PENTAGON CITY: Hungry for answers on how to make more effective use of the tens of thousands of hours of video gathered by Predators, Global Hawks and other military eyes in the sky, Air Force officials recently visited NASCAR, the car racing people, to learn better and faster ways of mining video data.
“We have a lot of ISR (Intelligence, Surveillance and Reconnaissance) information. We have too much ISR information,” Frank Konieczny, the service’s Chief Technology Officer, told a Monday lunch organized by the Armed Forces Communications and Electronics Association (AFCEA). “We can tag the data, what latitude and longitude it has… but unless someone can quickly go through it on the spot we can’t correlate the data.” Most data is tagged by intelligence analysts or airmen days or weeks after a flight so it can be used for change detection analysis, to build more accurate maps or to add data to existing maps. Keep reading →
China unveils a new “stealth” jet, but we don’t know how stealthy it is or when it might fly actual missions. China unveils a new aircraft carrier. Its leaders boast about extending China’s reach, but the carrier doesn’t have any planes and we aren’t sure when they might build them. Monitoring a rapidly developing China, whose language is unknown to most Americans and whose government is obsessed with secrecy, requires a degree of speculation. Perhaps by design, China makes it hard to separate fact from fiction and intent from aspiration.
Estimations of Chinese capabilities and interpretations of Chinese intent based on single-source or dated information will not yield useful analysis. Distinctions must be made between official Chinese policy and the opinions of individual Chinese researchers. This is especially true when discussing China’s space programs. Given the dual-use nature of the overwhelming amount of space technology, as well as the competitive character of U.S.-China relations, technical information can easily be misinterpreted through a prism of assumed ill intent. While the military must consider worst-case scenarios, recent experiences in Iraq and Afghanistan have clearly demonstrated the dangers of basing policy decisions and consequent military strategies on poor technical assessments. Keep reading →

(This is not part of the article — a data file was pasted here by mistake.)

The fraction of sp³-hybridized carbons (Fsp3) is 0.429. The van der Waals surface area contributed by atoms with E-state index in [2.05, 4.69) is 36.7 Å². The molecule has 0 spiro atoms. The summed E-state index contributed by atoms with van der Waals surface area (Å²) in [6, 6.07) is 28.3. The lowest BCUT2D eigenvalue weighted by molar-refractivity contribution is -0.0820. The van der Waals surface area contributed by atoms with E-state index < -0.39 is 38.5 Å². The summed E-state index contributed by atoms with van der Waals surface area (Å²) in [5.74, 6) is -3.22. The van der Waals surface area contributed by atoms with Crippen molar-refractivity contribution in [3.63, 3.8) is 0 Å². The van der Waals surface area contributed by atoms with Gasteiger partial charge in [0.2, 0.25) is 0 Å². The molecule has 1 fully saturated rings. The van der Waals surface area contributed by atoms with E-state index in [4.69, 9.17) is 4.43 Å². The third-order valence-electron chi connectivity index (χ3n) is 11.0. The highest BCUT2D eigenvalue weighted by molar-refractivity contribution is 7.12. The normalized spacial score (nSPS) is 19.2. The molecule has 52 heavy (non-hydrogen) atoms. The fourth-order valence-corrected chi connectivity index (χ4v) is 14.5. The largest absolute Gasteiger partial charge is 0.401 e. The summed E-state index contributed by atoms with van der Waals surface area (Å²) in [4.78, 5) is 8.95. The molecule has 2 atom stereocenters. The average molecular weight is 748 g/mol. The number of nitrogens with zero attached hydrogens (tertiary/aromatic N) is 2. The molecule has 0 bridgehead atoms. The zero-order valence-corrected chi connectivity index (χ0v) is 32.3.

WASHINGTON: Despite the tremendous impact unmanned systems are having on the battlefield, military leaders still struggle to get intelligence gathered from these systems into the hands of those who need it.
The systems designed to stream raw data collected by the diverse fleet of unmanned systems in the field continued to hamstring combatant commanders and Pentagon leaders alike, Rear Adm. Bill Shannon, the Navy’s program executive officer for unmanned aviation and strike weapons, said today. These systems are designed to handle the back-end of intelligence, surveillance and reconnaissance operations. Keep reading →
(Photo: Central Intelligence Agency)
WASHINGTON: Becoming a whistleblower is often a risky and difficult path for federal employees, and so is finding the truth and protecting those who have exposed wrongdoing from being fired, punished or harassed.
Dan Meyer, director of civilian reprisal investigations with the Office of the Inspector General at the Department of Defense (DOD), took the job of protecting whistleblowers to new and often perilous territory — the Pentagon’s intelligence and counterintelligence communities and the murky world of top secret or “black” programs. Keep reading →
CORRECTED: We Inflated The Value of Digital Globe’s Most Recent Government Contract
San Antonio: You can smell the fear and worry here at the annual Geoint conference. The budget cuts that Director of National Intelligence Jim Clapper outlined yesterday may be as deep as $40 billion over the next 10 years, sources here say. The consensus number is closer to $25 billion, but more than three sources cited $40 billion. Keep reading →